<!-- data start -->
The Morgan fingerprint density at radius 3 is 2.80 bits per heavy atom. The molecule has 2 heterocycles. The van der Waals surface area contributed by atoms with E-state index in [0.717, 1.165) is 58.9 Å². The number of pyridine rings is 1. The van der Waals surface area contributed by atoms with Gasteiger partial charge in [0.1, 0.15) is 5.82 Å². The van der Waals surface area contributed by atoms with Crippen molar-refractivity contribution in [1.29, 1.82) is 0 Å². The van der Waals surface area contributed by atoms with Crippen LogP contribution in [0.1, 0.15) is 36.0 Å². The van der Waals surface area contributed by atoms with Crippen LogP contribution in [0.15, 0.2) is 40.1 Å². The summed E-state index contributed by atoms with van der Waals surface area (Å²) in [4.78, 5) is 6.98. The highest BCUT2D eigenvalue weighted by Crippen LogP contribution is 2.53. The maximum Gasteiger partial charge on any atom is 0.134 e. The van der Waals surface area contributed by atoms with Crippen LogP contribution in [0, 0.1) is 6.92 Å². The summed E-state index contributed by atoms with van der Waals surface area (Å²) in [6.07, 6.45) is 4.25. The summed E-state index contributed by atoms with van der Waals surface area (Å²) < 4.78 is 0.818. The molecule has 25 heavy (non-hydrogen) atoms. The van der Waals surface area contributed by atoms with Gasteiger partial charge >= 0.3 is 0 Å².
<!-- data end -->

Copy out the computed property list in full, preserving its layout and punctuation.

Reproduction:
The Morgan fingerprint density at radius 3 is 2.80 bits per heavy atom. The molecule has 2 heterocycles. The van der Waals surface area contributed by atoms with E-state index in [0.717, 1.165) is 58.9 Å². The number of pyridine rings is 1. The van der Waals surface area contributed by atoms with Gasteiger partial charge in [0.1, 0.15) is 5.82 Å². The van der Waals surface area contributed by atoms with Crippen molar-refractivity contribution in [1.29, 1.82) is 0 Å². The van der Waals surface area contributed by atoms with Crippen LogP contribution in [0.1, 0.15) is 36.0 Å². The van der Waals surface area contributed by atoms with Crippen LogP contribution in [0.15, 0.2) is 40.1 Å². The summed E-state index contributed by atoms with van der Waals surface area (Å²) in [4.78, 5) is 6.98. The highest BCUT2D eigenvalue weighted by Crippen LogP contribution is 2.53. The maximum Gasteiger partial charge on any atom is 0.134 e. The van der Waals surface area contributed by atoms with Crippen LogP contribution in [0, 0.1) is 6.92 Å². The summed E-state index contributed by atoms with van der Waals surface area (Å²) in [6.07, 6.45) is 4.25. The summed E-state index contributed by atoms with van der Waals surface area (Å²) < 4.78 is 0.818. The molecule has 25 heavy (non-hydrogen) atoms. The van der Waals surface area contributed by atoms with Gasteiger partial charge >= 0.3 is 0 Å².